Without true alignment understood by everyone, the project will never reach its potential. The single greatest issue in measuring success of a project is aligning critical success factors. This goes beyond head nodding to deep understanding and commitment to common goals. The design mind and skills can uniquely accomplish this.
Integrate Big Ideas
Some might say good design is in the details, which may be true. However, great design is in the big ideas and how they are integrated. Design awards are given for projects that have exquisite architectural details and a holistic design statement. Without minimizing the importance of details and design awards, the value of integrating big ideas to positively affect the client’s critical business issues has even greater rewards. The challenge is to use the same care and thought to integrate work process, technology and human performance that coincides with great architectural details.
Blur the Boundaries
If design seeks to understand the problem and solve it through an integrated method, architects and designers must reconsider who should be at the table during the process. Other professions, e.g., anthropologists, industrial designers, financial modelers, contractors, and manufacturers are useful, with a designer as integrator. Other professions can share in the risk and rewards of the project outcome.
If you believe the client is seeking innovation through the workplace, they need to experience the possibilities in some tangible way that helps them move along a continuum of change. In his book The Experience Economy, Joe Pine notes that “you can’t get to transformation without an experience.” Likewise Michael Schrage notes, “the inescapable conclusion: in business today you can’t have a culture of innovation without having a culture of prototyping and simulation.” Evidence suggests many projects don’t reach their innovation potential because the client does not allow time to create the experience, learn from it and gain before they implement a large project. The use of rapid prototypes and visualizing the experience is key to cultivating innovation. This is best done early, as the project is defined. The further gelled the project is before the architect or designer is hired, the less chance there is for innovation.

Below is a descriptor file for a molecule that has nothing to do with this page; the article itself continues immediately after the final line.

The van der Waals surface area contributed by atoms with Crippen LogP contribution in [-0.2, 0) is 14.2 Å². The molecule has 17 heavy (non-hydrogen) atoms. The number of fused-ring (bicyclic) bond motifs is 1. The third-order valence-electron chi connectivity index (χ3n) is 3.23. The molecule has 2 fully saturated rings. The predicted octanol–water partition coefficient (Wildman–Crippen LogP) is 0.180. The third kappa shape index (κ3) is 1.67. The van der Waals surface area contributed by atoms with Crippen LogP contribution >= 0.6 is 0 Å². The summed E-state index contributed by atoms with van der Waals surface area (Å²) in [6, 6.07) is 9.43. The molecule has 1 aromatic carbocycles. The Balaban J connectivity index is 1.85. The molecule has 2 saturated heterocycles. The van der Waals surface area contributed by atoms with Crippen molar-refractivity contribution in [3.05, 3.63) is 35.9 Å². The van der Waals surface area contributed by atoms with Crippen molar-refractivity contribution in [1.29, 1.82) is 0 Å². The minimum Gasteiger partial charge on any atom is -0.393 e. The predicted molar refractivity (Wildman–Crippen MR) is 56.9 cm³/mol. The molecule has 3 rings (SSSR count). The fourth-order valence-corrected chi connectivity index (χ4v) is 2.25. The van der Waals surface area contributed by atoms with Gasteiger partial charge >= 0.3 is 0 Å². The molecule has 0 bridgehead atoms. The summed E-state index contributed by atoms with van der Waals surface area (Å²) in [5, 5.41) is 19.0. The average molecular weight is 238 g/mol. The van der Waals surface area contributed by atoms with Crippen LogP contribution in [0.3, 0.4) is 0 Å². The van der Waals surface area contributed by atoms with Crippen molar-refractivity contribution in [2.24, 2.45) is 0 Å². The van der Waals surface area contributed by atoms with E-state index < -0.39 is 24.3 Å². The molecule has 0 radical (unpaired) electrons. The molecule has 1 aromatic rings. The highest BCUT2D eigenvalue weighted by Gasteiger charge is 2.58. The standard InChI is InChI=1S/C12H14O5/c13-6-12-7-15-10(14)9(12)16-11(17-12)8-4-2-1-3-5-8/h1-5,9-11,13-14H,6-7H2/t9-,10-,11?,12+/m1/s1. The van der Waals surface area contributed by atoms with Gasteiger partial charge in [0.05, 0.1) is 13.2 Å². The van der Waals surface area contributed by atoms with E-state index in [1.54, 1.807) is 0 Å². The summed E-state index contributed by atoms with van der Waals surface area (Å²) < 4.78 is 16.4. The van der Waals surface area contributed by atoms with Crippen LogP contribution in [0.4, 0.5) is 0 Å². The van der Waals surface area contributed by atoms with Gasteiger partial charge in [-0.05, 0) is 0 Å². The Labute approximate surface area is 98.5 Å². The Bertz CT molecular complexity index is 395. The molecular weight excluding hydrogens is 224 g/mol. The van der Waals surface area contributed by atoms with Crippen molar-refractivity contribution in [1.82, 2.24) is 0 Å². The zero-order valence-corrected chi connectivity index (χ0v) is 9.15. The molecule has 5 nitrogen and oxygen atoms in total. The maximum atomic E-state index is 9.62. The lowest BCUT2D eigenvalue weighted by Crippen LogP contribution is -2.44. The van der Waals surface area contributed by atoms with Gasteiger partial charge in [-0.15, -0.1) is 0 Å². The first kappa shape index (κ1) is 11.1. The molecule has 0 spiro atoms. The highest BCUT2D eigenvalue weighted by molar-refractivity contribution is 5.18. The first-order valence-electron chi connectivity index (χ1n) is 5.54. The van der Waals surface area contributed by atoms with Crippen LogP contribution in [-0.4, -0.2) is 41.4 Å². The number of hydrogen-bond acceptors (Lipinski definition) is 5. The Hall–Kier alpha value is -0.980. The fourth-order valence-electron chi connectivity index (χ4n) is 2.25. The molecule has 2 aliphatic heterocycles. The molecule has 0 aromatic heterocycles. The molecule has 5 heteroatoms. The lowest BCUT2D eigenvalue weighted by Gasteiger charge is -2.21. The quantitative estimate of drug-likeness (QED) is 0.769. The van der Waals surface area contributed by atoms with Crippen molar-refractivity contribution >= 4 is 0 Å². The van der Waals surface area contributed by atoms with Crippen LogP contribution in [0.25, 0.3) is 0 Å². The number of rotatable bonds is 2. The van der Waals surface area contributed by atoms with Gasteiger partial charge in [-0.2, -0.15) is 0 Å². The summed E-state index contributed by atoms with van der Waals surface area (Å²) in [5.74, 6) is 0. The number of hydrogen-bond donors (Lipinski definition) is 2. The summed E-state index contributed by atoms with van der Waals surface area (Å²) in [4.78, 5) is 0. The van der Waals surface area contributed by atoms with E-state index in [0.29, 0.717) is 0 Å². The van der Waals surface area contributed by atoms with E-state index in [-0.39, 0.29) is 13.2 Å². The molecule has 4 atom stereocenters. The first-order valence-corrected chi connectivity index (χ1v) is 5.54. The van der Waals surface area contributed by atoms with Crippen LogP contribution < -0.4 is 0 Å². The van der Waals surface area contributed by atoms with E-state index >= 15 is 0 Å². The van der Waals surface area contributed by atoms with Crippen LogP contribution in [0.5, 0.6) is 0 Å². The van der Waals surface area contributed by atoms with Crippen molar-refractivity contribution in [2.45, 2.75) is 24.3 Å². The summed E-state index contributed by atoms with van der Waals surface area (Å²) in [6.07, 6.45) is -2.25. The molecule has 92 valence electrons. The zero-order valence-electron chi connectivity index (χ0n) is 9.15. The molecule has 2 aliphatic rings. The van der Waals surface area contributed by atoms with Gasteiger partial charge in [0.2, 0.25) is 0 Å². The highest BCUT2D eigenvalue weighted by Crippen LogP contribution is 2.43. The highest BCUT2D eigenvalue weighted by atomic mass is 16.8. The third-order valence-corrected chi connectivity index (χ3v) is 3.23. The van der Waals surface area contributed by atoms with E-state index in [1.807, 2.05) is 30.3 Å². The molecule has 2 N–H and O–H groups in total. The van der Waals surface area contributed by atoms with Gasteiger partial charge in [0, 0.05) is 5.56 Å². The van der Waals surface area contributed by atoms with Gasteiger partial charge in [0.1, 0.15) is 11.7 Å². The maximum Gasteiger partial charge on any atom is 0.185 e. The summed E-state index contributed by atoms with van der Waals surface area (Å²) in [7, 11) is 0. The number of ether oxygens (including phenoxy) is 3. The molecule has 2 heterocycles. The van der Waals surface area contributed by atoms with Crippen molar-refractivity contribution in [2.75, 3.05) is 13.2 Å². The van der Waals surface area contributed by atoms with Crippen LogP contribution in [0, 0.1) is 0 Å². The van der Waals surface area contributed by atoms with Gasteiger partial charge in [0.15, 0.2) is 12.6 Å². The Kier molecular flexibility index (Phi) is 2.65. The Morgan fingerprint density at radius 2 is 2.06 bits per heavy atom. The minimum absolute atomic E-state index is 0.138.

Architectural and interior design has evolved as the construction of “one-offs,” with most projects emerging as an assembly of elements and details that are only built one time. This process is both costly and high-risk. The design profession needs to learn from other industries like the automotive and electronics. Many components, even in “high design” automobiles, are pre-assembled and shared between models. The electronics industry has reduced cost and increased speed through mass customization and platform architecture. The end result: almost unlimited choice by the user. The challenge is to think in these terms and produce well-designed products while giving the design team choice.
Design for Change
There is life after the open house and the record photograph is taken. The fluidity of business today and the uncertain business climate requires design to not be thought of as a point-in-time or end product. In recent roundtable with facility managers from large firms, their No. 2 issue was flexibility in design and space. It is not uncommon for mergers and acquisitions, major strategy changes and restructuring to take place during the design phase. The challenge becomes making the design specific to the strategy, despite strategy constantly changing. While not easily solved, the challenge is at the forefront of the client’s mind and needs to be embraced by the design team.
Speed at Every Juncture
No one would question the need for speed from a project’s design phase through implementation. The question is how can projects move at record speed and not be compromised in terms of quality of design and results. The answer lies in changing processes, blurring boundaries, eliminating hand-offs, re-work, e.g., value change analysis. The building process is fraught with silos and unnecessary re-work from design phase through construction. The challenge is not necessarily to try to work faster, but to work differently. In every project every process needs to be evaluated to determine if there is a more efficient way to accomplish the task or output. Boundaries between design, contractor, manufacturer and client need to be removed if they add time, but don’t add value.
None of these ideas can or should stand alone. They are integral to each other. Speed will not be accomplished without alignment nor can innovation become reality without understanding how to leverage human capital. Just as each project and client has different critical success factors, each project will require a different integration of these concepts.
The power of the design mind and discipline is a great tool for business leaders and should not be limited to the design of things. Its value will become even greater as the potential of the design business embraces the design of business.